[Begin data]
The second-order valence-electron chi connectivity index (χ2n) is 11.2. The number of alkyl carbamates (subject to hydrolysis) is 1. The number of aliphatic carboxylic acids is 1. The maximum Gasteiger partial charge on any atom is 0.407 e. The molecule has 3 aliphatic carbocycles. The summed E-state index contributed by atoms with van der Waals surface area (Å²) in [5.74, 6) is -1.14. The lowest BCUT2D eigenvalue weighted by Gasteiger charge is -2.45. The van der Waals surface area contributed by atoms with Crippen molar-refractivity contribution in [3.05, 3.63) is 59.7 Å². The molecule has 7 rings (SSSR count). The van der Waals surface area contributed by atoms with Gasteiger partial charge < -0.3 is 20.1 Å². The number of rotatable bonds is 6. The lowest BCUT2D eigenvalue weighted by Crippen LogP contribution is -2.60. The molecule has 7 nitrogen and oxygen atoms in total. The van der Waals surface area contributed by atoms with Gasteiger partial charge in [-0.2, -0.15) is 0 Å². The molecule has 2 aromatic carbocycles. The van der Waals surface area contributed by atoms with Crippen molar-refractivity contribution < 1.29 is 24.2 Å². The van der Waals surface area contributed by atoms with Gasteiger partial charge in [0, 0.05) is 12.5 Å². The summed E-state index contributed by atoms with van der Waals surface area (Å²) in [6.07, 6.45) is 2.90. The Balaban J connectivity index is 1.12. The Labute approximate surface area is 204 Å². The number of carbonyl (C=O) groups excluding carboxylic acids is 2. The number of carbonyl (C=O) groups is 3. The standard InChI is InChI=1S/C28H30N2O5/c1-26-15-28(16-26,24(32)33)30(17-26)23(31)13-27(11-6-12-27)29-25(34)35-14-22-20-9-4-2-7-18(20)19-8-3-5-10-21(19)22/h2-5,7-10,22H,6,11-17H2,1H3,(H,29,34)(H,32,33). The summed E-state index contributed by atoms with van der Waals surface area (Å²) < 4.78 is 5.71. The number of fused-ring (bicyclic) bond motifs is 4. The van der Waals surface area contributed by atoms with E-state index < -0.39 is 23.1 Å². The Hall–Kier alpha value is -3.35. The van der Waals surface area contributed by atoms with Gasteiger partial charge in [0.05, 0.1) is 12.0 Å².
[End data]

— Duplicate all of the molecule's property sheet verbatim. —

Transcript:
The second-order valence-electron chi connectivity index (χ2n) is 11.2. The number of alkyl carbamates (subject to hydrolysis) is 1. The number of aliphatic carboxylic acids is 1. The maximum Gasteiger partial charge on any atom is 0.407 e. The molecule has 3 aliphatic carbocycles. The summed E-state index contributed by atoms with van der Waals surface area (Å²) in [5.74, 6) is -1.14. The lowest BCUT2D eigenvalue weighted by Gasteiger charge is -2.45. The van der Waals surface area contributed by atoms with Crippen molar-refractivity contribution in [3.05, 3.63) is 59.7 Å². The molecule has 7 rings (SSSR count). The van der Waals surface area contributed by atoms with Gasteiger partial charge < -0.3 is 20.1 Å². The number of rotatable bonds is 6. The lowest BCUT2D eigenvalue weighted by Crippen LogP contribution is -2.60. The molecule has 7 nitrogen and oxygen atoms in total. The van der Waals surface area contributed by atoms with Gasteiger partial charge in [-0.2, -0.15) is 0 Å². The molecule has 2 aromatic carbocycles. The van der Waals surface area contributed by atoms with Crippen molar-refractivity contribution < 1.29 is 24.2 Å². The van der Waals surface area contributed by atoms with Gasteiger partial charge in [0, 0.05) is 12.5 Å². The summed E-state index contributed by atoms with van der Waals surface area (Å²) in [6.07, 6.45) is 2.90. The Balaban J connectivity index is 1.12. The Labute approximate surface area is 204 Å². The number of carbonyl (C=O) groups excluding carboxylic acids is 2. The number of carbonyl (C=O) groups is 3. The standard InChI is InChI=1S/C28H30N2O5/c1-26-15-28(16-26,24(32)33)30(17-26)23(31)13-27(11-6-12-27)29-25(34)35-14-22-20-9-4-2-7-18(20)19-8-3-5-10-21(19)22/h2-5,7-10,22H,6,11-17H2,1H3,(H,29,34)(H,32,33). The summed E-state index contributed by atoms with van der Waals surface area (Å²) < 4.78 is 5.71. The number of fused-ring (bicyclic) bond motifs is 4. The van der Waals surface area contributed by atoms with E-state index < -0.39 is 23.1 Å². The Hall–Kier alpha value is -3.35. The van der Waals surface area contributed by atoms with Gasteiger partial charge in [0.05, 0.1) is 12.0 Å².